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Unsafe injecting results in increased rates of hepatitis C and HIV among populations of injecting drug users. It is well established that it is unsafe to use needles or syringes that have previously been used by another injecting drug user.1 There is growing evidence that it is unsafe to share a “cooker”, filter, or other injecting paraphernalia with another injector.1 Most injecting drug users in Dublin report sharing of syringes and injecting paraphelalia.2 In Dublin, the prevalences of HIV and hepatitis C among injecting drug users were found to be 1.2% and 61.8% respectively.3 The incidence of hepatitis C among injecting drug users has now been examined in North America, Australia, and a number of European countries and has ranged from 16 to 38 per 100 person years.1,4,5 We sought to measure the incidence of hepatitis C and HIV among injecting drug users in Dublin.
PATIENTS, METHODS, AND RESULTS
Our methodology replicated that of van Beek.4 Since 1992, all attenders at Trinity Court drug treatment centre with a history of injecting were encouraged to consent to hepatitis C and HIV testing during their addiction treatment. Data on the risk factors examined in this study were obtained via a semi-structured interview conducted by a doctor, and included information on demographic, treatment, forensic, and drug misuse characteristics.
The initial screen for HIV antibodies involved two enzyme linked immunosorbent assays (EIA). Positive tests were confirmed with the western blot assay. Testing for hepatitis C antibodies was performed with a second or third generation EIA. The incidence of infections was measured using the person years method.1,4,5 The date of the first negative test represented the starting point for all patients when calculating their person years at risk. The end point was the date of the last negative test for those who remained seronegative. The estimated date of seroconversion was used as the end point for those who seroconverted and this was calculated by finding the midpoint between their negative and positive tests.
Three hundred and thirteen injecting drug users had a negative hepatitis C test result when first tested between November 1992 to September 1998. The incidence study ended nine months later, and by this time 100 (31.9%) from this group had undergone repeat testing during a subsequent treatment episode. At the time of their initial negative test, the median age of the cohort was 20.5 years and the median period since commencement of injecting was just six months. Eighteen patients were principally heroin smokers, but reported injecting occasionally.
Regarding hepatitis C, 67 seroconverted during the study period. The overall incidence of hepatitis C was 66/100 person years (95% confidence intervals 51 to 84/100 person years). A history of imprisonment was associated with significantly increased hepatitis C incidence, while the group who usually smoked heroin demonstrated reduced incidence (see table 1). If the analysis is confined to the 74 patients who were retested within 24 months, 45 (61%) seroconverted, yielding an incidence of 100 infections/100 person years (95% confidence intervals 73/100 to 134/100 person years).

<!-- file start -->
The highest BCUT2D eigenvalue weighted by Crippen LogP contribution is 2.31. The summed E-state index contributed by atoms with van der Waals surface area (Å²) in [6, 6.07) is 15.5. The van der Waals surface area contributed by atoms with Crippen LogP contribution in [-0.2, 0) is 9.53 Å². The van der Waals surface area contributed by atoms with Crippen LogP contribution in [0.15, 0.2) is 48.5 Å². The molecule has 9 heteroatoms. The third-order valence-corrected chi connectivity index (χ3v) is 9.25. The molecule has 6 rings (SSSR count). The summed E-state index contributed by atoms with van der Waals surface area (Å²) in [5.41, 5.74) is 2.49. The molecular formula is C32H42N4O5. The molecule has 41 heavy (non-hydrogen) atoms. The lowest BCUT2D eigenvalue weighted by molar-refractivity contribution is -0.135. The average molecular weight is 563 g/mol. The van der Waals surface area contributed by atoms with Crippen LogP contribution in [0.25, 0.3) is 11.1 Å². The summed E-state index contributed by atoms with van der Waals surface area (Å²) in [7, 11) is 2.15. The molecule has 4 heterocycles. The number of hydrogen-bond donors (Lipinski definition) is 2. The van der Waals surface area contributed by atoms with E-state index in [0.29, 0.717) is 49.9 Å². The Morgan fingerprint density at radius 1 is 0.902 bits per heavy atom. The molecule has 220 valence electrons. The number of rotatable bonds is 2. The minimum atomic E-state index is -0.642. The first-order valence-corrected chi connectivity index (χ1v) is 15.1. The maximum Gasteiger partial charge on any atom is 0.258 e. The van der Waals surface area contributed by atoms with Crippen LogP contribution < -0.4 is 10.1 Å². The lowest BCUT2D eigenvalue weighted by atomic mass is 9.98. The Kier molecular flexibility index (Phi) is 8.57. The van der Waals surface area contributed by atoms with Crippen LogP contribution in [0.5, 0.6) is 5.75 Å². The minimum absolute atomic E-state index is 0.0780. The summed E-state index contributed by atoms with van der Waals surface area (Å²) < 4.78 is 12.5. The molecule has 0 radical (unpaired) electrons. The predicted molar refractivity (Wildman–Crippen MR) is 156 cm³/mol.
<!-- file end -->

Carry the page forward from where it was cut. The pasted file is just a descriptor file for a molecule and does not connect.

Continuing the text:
During the study, 655 injecting drug users tested negative for HIV and 164 (25.0%) underwent repeat testing. There were two seroconversions. The incidence of HIV was 0.7/100 person years (95% confidence intervals 0.1 to 2.5/100 person years ).
The detected hepatitis C incidence in Dublin is substantially higher than the corresponding figures from studies of similar design in similar settings elsewhere, and contrasts with a comparatively low HIV incidence. However, these findings are consistent with the prevalence rates of these infections in Dublin.3 The cohort examined was young and comprised mainly of recent onset injectors. Such characteristics are among those most frequently associated with increased hepatitis C incidence.1,4 Programmes that aim to halt the spread of hepatitis C will need to specifically target very recent onset injecting drug users.
A minority of patients underwent repeat testing for either HIV or hepatitis C. It is possible that those who did re-attend for further assessment and addiction treatment were injecting more frequently and more at risk. This could artificially inflate the estimated incidences.
In common with van Beek’s study, we found that those who had been imprisoned before their initial negative test demonstrated higher hepatitis C incidence.4 The reason for this association is unclear. As imprisonment predated entry into the study, it cannot be causal. It has been suggested that those who have been imprisoned may have a lifestyle that involves increased risk taking behaviour in general, and this may include increased unsafe injecting.4
Most heroin users smoke the drug before moving on to injecting. Those who principally smoked heroin at the study outset had a significantly lower hepatitis C incidence. Strategies that might delay or reverse the progression form heroin smoking to injecting should be developed and may successfully reduce hepatitis C incidence.6
We are grateful to the staff of the Virus Reference Laboratory where all blood tests were conducted and to the staff of the laboratory in Trinity Court where benzodiazepine urine analysis was completed. Completion of this project was facilitated by funding provided by the Eastern Health Board.
Conflicts of interest: none.
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